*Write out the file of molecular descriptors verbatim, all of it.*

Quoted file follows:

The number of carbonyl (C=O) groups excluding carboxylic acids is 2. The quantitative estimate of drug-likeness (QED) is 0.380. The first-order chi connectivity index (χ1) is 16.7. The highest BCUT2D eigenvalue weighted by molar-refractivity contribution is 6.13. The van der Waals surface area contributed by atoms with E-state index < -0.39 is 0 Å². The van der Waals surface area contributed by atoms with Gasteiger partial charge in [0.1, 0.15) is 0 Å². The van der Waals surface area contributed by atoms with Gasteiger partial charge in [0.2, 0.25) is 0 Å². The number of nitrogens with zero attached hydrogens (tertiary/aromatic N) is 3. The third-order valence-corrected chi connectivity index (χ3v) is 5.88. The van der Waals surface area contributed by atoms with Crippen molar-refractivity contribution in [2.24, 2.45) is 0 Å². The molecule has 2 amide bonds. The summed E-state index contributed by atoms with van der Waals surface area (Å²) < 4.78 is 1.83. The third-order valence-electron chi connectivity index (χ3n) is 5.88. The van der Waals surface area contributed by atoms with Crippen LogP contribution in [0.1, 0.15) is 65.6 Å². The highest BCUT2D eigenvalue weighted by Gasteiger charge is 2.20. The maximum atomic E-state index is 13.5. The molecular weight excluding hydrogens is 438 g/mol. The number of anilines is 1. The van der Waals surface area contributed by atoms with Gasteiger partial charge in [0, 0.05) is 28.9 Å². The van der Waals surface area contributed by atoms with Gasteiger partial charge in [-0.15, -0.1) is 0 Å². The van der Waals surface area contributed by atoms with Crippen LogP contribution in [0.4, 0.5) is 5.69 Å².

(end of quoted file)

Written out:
The number of carbonyl (C=O) groups excluding carboxylic acids is 2. The quantitative estimate of drug-likeness (QED) is 0.380. The first-order chi connectivity index (χ1) is 16.7. The highest BCUT2D eigenvalue weighted by molar-refractivity contribution is 6.13. The van der Waals surface area contributed by atoms with E-state index < -0.39 is 0 Å². The van der Waals surface area contributed by atoms with Gasteiger partial charge in [0.1, 0.15) is 0 Å². The van der Waals surface area contributed by atoms with Gasteiger partial charge in [0.2, 0.25) is 0 Å². The number of nitrogens with zero attached hydrogens (tertiary/aromatic N) is 3. The third-order valence-corrected chi connectivity index (χ3v) is 5.88. The van der Waals surface area contributed by atoms with Crippen molar-refractivity contribution in [2.24, 2.45) is 0 Å². The molecule has 2 amide bonds. The summed E-state index contributed by atoms with van der Waals surface area (Å²) < 4.78 is 1.83. The third-order valence-electron chi connectivity index (χ3n) is 5.88. The van der Waals surface area contributed by atoms with Crippen LogP contribution in [0.1, 0.15) is 65.6 Å². The highest BCUT2D eigenvalue weighted by Gasteiger charge is 2.20. The maximum atomic E-state index is 13.5. The molecular weight excluding hydrogens is 438 g/mol. The number of anilines is 1. The van der Waals surface area contributed by atoms with Gasteiger partial charge in [0, 0.05) is 28.9 Å². The van der Waals surface area contributed by atoms with Gasteiger partial charge in [-0.15, -0.1) is 0 Å². The van der Waals surface area contributed by atoms with Crippen LogP contribution in [0.4, 0.5) is 5.69 Å².